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Friday 1 December 2023 Dublin: -3°C

Financial advisor Another ECB hike has been imposed - what should mortgage holders do?

Kieran McAuliffe of Provest looks at today’s ECB increase in interest rates – the seventh in a row – and has some advice for mortgage holders.

SO, THE ECB met in Frankfurt today, where, as expected, it increased interest rates for the seventh time since it began raising rates last summer.

Already the ECB has raised rates by a combined 375 basis points since last July (from -0.5% to the now 3.25%.

The news has sparked concern here in Ireland as rising interest rates could lead to an increase in mortgage arrears which will push some already stretched household budgets even further.

We expected the ECB to raise rates by 25 basis points today and indicate, as they did, an intention to hike further which will bring further bad news for mortgage holders. At the moment it is expected that the ECB rate will top out at 3.75% so further rate increases are on the cards.


Mortgage rates have obviously increased significantly. For years, Tracker Mortgage customers benefited from extremely low rates but this has all now changed dramatically.

There are in the region of 250,000 tracker mortgage holders in Ireland. A tracker mortgage ‘tracks’ the ECB base rate and ranges between 0.5% above the base rate to 2%.

So what does all this mean for mortgage holders who are watching the outcome from today’s ECB announcement?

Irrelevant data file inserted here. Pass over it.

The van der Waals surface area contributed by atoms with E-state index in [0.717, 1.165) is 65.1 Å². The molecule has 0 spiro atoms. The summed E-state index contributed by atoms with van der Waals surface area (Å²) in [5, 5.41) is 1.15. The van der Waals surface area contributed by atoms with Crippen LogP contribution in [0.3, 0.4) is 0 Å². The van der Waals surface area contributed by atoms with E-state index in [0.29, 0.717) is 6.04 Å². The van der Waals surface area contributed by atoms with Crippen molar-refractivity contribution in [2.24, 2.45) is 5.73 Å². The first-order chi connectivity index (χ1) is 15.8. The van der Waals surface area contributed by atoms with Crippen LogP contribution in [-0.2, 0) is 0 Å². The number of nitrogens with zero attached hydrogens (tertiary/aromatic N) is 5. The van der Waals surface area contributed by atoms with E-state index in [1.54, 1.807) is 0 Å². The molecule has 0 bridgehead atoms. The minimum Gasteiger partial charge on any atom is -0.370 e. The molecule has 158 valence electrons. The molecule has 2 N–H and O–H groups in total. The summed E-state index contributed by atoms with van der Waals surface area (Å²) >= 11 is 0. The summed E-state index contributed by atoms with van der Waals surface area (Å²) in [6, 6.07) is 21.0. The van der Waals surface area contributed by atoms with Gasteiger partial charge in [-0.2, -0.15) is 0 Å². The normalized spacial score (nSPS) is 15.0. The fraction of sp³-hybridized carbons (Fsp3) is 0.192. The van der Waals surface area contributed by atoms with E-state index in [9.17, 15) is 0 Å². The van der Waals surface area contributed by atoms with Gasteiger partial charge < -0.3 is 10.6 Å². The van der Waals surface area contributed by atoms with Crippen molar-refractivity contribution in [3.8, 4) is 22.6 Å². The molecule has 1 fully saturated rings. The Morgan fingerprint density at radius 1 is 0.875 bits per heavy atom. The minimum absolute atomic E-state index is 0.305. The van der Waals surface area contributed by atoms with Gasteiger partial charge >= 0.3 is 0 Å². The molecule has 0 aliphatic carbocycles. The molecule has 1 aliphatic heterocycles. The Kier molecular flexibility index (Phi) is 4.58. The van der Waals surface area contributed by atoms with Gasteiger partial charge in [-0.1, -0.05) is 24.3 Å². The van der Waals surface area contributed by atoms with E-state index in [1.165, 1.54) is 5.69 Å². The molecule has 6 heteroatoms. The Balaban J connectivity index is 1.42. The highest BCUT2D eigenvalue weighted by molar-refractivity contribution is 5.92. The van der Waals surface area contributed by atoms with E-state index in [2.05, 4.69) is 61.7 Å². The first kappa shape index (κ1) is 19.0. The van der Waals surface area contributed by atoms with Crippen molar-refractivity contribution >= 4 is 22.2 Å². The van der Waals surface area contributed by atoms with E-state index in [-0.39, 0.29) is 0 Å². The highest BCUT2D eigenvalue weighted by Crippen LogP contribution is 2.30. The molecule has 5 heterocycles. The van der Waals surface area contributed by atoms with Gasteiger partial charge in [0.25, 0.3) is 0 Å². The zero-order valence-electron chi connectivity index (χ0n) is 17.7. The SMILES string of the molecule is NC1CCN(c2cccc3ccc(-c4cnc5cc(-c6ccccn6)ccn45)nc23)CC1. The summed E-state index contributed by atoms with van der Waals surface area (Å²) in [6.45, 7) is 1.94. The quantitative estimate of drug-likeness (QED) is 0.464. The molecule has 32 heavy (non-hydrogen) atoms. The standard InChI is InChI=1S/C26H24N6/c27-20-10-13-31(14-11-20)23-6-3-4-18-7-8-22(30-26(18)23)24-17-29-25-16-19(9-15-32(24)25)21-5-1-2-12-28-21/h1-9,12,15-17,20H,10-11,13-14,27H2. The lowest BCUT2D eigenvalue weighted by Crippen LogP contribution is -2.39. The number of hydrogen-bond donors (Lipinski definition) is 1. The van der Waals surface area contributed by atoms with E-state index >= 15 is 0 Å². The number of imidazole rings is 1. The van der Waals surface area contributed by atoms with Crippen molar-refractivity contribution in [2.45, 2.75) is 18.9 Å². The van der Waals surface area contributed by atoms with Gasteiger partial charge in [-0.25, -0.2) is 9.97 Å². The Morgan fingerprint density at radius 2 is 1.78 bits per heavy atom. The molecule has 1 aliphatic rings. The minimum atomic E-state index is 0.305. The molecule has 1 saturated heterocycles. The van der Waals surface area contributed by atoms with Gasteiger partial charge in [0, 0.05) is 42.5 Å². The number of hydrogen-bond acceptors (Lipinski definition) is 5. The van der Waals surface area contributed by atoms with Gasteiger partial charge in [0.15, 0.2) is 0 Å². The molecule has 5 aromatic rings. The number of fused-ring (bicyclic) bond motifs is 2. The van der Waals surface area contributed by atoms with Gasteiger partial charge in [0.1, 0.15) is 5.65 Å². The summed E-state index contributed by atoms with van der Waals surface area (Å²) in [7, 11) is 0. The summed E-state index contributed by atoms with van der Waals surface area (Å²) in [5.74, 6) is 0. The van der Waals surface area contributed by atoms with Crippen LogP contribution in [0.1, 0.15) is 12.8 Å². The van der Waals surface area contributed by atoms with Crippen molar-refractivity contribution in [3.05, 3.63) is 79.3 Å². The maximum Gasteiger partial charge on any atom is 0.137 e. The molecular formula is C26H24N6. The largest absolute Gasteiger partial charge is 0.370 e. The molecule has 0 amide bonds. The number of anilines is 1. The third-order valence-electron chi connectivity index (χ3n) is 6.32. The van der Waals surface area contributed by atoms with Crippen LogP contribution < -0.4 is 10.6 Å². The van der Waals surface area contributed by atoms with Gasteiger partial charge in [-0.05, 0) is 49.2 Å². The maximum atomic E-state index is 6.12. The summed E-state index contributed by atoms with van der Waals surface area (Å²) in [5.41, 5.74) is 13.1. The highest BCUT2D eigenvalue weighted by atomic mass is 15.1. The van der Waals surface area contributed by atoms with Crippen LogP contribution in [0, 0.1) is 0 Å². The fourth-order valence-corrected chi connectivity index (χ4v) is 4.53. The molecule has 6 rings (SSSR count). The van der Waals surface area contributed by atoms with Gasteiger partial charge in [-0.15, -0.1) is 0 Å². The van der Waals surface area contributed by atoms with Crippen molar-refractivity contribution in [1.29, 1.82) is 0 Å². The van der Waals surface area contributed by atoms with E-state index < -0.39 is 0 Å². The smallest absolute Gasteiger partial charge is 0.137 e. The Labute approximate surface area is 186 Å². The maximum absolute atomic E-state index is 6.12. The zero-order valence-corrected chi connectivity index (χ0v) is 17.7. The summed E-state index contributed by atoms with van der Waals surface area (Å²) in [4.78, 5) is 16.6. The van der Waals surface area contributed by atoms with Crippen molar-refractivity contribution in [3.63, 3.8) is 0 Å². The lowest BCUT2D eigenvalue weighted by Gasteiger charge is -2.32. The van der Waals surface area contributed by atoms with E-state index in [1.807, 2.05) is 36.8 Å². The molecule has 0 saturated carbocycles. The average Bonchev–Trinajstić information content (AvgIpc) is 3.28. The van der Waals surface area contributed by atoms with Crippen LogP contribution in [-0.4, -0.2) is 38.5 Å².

My advice to all tracker rate holders is that they should review their existing terms. One key question that our clients have been asking is that with interest rates on the rise, is it advisable to abandon your tracker mortgage and move to a fixed rate? Certainly, the answer used to be a clear ‘no’, but now the answer depends on a number of factors:

1. What type of tracker mortgage are you on?

2. What is the alternative Fixed rate?

3. What is the remaining term of your tracker?

4. How much can you afford your repayments to rise by?

The first thing to look at is if you are on a tracker mortgage that charges over 1% above the ECB rate you should think about fixing your tracker now as you are already paying more than you could on a fixed rate.

If, as expected, the base rate goes to 3.75% those paying a margin of 1% or less will start to look less attractive and fixed rates will likely have moved higher at that stage too.

The second thing we would say to clients is that there is no point in giving up a tracker to fix for a short period of time such as two to three years. Also, if your tracker margin is as low as 0.5%, you should probably not fix at all.

The likely future trajectory of fixed rates also needs to be factored into your deliberations and calculations. If a global economic slowdown comes about and inflation moves back towards the ECB’s target 2% rate then the ECB may cut rates again.

So, for those with low-margin tracker mortgages, it might be a case of short-term pain for long-term gain.